The last one is that I’ve made it a point to get back to being financially stable.  It did pretty well until the end of the year.  So this year I am making more of a point of creating a savings account.  It seems counterproductive to launch a magazine and plan a lot of trips.  But I have a financial road-map that I’ve made and it seems to be working out well.

So that is my plan for 2018.  We shall see how it all plays out.  But it sounds like I have a busy year ahead of me.

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Factor Four Magazine is Moving Right Along!

I always tend to find myself so busy in the month of November that I never get to participate in Novel Writing Month.  2017 is still the same, but for good reason.

The main thing that is taking up my time is the planning of Factor Four Magazine.  Authors will be pleased to know that the submissions are expected to open on time on December 1.  Readers will be excited to hear that subscriptions are coming along great.

In fact, we opened for subscriptions today.  We are going to publish our stories on our website, in an eBook, and in print form.  I’m excited to say we have a subscription option for all of these, including one that is only $4 per year (stay tuned, you may be able to  get it cheaper).

First, all our subscription options come with free online access to all past issues.  Now, I know we don’t have past issues right now.  But in the future we will.  And how nice will it be to pay just $4 and not only get the next four issues but all our past ones too.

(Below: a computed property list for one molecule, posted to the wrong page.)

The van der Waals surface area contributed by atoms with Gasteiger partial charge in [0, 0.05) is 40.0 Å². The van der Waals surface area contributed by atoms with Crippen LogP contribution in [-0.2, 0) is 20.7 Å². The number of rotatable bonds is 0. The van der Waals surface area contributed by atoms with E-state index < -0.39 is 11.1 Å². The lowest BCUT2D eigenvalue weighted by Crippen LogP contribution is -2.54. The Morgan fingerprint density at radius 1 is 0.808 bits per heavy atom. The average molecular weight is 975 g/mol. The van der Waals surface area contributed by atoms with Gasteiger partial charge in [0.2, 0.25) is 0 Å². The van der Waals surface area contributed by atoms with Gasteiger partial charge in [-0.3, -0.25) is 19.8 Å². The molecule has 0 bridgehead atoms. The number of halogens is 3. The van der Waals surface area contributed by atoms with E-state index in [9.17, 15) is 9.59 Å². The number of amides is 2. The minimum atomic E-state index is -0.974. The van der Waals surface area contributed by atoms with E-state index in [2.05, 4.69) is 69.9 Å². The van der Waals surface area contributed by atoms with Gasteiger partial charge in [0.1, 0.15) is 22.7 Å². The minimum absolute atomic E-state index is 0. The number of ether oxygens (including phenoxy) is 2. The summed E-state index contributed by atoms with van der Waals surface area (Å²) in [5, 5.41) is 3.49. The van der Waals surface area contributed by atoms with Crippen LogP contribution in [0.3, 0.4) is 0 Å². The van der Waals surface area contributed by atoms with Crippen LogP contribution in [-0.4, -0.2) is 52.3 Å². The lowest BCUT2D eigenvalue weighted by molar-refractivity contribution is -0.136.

We also have the option for auto renew and one time, so the preference and option choices are totally up to you.

Now our print issue is available to both US/Canada residents and International.  You can get 25 % off if you subscribe before the year ends.

Now for the hook up.  I have this handy little discount code that will get you an online or eReader subscription for just $1.  Yep, just $1 for the year.  Just use: RF4FFMSOCIAL as the discount code.

CLICK HERE TO SUBSCRIBE

Now only the first 50 people to use that will get it and, of course, I’ll be sharing it on Twitter and Facebook.  But don’t worry, if you follow Factor Four Magazine of Twitter or Facebook, they each have a code valid for 50 uses as well.

Advertising options are up as well as most of the other pages.  I was hoping to get volunteers up by Thanksgiving, but that may not happen.  I am currently looking for people to join me on my editorial staff.  I just have to get that together.

Now to figure out the Submissions engine.  Happy reading!

Thoughts on Magazine Publishing

I recently had a story accepted by SciFan Magazine and though they have yet to release my story in one of their issues, I did start reading their magazine.  One of the things I came across this post of theirs.

It got me thinking about my time publishing Plasma Frequency and the struggle it was to come up with funding from time to time. Magazine publishing is a hard market to stand out in, and I’d like to think that Plasma Frequency stood out in a positive way.

I said it all the time, but I really did have a great team of volunteers behind the magazine and, though I funded it, I was only a small part of the process.

The point of all this:  I miss publishing.